When the German army invaded Poland in 1939, they took cameras with them in order to capture what they encountered. One of the pictures shows a group of young soldiers surrounding a traditionally dressed
Jewish man. They are smiling, and some of them are turning
backwards to look at the photographer, as if posing for the camera. Two of them have scissors and they are cutting off the beard of the man.
The soldiers are visibly enjoying causing such humiliation to the Jewish victim who’s
trapped in the middle. His facial expression is harder to decipher
but his body language is not. The Jewish victim is rendered voiceless and powerless, a mere
object of amusement. The photographer is clearly one of the perpetrators,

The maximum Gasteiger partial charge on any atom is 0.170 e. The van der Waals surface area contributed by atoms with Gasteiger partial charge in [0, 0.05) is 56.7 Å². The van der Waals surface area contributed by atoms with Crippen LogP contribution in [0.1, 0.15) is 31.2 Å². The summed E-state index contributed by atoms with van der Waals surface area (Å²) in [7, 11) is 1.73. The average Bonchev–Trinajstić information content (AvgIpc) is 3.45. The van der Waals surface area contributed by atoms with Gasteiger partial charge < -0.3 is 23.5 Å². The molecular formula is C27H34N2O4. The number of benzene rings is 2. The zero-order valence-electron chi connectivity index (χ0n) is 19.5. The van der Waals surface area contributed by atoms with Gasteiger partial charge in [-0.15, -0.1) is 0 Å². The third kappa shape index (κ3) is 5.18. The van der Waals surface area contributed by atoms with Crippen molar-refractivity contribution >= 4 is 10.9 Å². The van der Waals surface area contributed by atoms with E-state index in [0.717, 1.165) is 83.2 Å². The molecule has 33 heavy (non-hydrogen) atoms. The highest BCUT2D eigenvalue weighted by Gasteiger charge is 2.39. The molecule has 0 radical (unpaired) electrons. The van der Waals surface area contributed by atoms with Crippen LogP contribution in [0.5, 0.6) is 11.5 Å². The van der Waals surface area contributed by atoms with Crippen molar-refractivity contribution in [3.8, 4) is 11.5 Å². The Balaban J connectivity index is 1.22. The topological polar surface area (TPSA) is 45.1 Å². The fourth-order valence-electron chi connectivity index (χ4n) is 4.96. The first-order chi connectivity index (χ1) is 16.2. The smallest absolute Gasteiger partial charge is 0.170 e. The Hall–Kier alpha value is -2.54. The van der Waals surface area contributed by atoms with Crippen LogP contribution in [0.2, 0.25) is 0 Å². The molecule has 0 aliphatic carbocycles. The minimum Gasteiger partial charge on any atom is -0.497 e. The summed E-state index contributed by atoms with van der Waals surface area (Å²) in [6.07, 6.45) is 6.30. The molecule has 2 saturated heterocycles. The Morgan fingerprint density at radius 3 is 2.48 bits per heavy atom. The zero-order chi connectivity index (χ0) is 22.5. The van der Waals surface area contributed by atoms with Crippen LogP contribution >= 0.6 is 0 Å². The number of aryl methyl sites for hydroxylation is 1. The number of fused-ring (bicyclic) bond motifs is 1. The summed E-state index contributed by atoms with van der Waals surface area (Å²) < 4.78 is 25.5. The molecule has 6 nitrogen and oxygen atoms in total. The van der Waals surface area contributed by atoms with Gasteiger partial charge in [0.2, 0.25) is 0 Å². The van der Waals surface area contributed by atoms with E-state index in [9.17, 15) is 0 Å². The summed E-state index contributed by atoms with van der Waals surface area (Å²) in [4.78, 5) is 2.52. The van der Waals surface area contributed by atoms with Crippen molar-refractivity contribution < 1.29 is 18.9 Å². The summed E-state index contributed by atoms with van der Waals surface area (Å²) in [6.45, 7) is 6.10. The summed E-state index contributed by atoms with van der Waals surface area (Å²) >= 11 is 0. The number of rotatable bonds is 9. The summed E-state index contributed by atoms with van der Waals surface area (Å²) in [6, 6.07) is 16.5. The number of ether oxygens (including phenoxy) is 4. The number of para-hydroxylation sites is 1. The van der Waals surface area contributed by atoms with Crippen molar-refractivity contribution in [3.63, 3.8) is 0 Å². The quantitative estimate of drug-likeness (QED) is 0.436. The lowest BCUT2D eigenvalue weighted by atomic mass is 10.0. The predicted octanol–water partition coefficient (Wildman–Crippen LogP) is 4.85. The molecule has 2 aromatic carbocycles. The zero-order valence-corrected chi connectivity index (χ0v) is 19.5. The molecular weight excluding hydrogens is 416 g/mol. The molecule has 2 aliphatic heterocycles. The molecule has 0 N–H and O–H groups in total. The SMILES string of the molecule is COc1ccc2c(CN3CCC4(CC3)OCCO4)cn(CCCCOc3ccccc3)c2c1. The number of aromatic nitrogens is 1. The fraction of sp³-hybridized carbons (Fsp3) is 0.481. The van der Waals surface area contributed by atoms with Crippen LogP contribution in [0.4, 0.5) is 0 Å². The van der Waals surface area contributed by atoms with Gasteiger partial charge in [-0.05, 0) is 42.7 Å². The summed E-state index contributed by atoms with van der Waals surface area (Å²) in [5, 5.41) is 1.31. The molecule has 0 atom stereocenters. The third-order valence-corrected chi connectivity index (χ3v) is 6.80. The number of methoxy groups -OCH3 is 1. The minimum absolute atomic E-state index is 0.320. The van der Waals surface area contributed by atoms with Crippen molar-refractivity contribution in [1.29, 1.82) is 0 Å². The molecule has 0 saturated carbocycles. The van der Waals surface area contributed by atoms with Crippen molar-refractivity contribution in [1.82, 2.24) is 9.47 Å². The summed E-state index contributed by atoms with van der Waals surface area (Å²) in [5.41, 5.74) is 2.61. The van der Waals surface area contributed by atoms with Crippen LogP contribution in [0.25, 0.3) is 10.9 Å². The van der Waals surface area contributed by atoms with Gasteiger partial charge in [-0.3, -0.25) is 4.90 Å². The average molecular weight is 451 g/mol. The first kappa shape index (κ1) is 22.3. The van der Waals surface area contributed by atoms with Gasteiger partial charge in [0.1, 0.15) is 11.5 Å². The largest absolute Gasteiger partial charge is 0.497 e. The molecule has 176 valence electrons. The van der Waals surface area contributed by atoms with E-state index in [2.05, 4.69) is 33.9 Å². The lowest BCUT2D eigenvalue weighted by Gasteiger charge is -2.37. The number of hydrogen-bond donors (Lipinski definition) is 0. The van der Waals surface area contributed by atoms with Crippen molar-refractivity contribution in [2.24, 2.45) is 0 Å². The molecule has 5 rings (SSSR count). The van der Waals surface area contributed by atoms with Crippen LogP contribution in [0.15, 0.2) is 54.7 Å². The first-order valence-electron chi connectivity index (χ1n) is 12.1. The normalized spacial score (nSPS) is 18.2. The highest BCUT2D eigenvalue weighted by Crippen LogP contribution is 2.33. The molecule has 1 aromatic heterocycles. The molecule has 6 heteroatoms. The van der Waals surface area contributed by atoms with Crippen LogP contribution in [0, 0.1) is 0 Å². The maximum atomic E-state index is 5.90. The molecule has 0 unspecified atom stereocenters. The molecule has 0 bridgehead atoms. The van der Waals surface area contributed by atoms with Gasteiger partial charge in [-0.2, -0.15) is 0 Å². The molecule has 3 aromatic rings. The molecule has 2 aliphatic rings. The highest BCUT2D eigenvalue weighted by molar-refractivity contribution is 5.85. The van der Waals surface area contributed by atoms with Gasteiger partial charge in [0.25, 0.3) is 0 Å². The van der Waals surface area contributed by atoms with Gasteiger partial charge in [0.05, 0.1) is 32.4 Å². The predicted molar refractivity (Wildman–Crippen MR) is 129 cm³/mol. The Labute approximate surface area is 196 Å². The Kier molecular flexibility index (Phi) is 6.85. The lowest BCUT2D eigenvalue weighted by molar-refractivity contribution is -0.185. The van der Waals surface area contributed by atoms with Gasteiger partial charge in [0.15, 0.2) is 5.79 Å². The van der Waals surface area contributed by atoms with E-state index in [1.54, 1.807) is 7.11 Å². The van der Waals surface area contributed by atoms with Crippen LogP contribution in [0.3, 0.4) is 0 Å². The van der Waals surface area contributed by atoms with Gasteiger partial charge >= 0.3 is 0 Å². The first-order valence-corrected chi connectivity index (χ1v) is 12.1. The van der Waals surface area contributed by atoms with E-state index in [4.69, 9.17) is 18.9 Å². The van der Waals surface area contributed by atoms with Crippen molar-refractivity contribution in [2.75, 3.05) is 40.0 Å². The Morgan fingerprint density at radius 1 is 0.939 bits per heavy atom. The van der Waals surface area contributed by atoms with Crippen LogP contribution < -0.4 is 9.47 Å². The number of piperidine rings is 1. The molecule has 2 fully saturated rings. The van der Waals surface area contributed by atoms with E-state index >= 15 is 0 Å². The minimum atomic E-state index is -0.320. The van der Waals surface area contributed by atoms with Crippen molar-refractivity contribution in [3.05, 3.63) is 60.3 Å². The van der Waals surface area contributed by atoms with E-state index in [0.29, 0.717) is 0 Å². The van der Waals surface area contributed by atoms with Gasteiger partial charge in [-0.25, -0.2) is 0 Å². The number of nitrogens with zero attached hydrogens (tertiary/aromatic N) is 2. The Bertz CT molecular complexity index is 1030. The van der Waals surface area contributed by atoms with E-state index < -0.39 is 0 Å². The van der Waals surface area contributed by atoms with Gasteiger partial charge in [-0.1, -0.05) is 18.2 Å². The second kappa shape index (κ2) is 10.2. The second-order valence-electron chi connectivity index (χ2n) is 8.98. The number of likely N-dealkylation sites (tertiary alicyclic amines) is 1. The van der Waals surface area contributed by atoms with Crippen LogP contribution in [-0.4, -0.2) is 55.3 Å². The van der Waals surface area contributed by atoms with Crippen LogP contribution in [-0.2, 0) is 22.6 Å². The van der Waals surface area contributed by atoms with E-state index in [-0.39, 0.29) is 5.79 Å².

as his comrades are smiling and posing for the camera. This photograph was taken in 1939 in Poland, and it’s one of the hundreds of pictures that
we have in the Yad Vashem archives. Photographs reflect the norms, values and morals of the
photographer’s society. Those soldiers grew up in a society where
most of the Jews were actually assimilated and looked more like the rest of the society,
so when they come to Poland, they see for the first time those stereotypes they grew
up on and they get all excited and start taking pictures. It is important to note that those soldiers were not under any official orders to abuse
or humiliate their Jewish victims, but apparently they were so proud of their acts that they
did take the pictures and sent them back home, or put them into private photo albums. The hundreds of pictures like the one we’ve just discussed show us that the camera was
actually used as a weapon against the Jewish victims.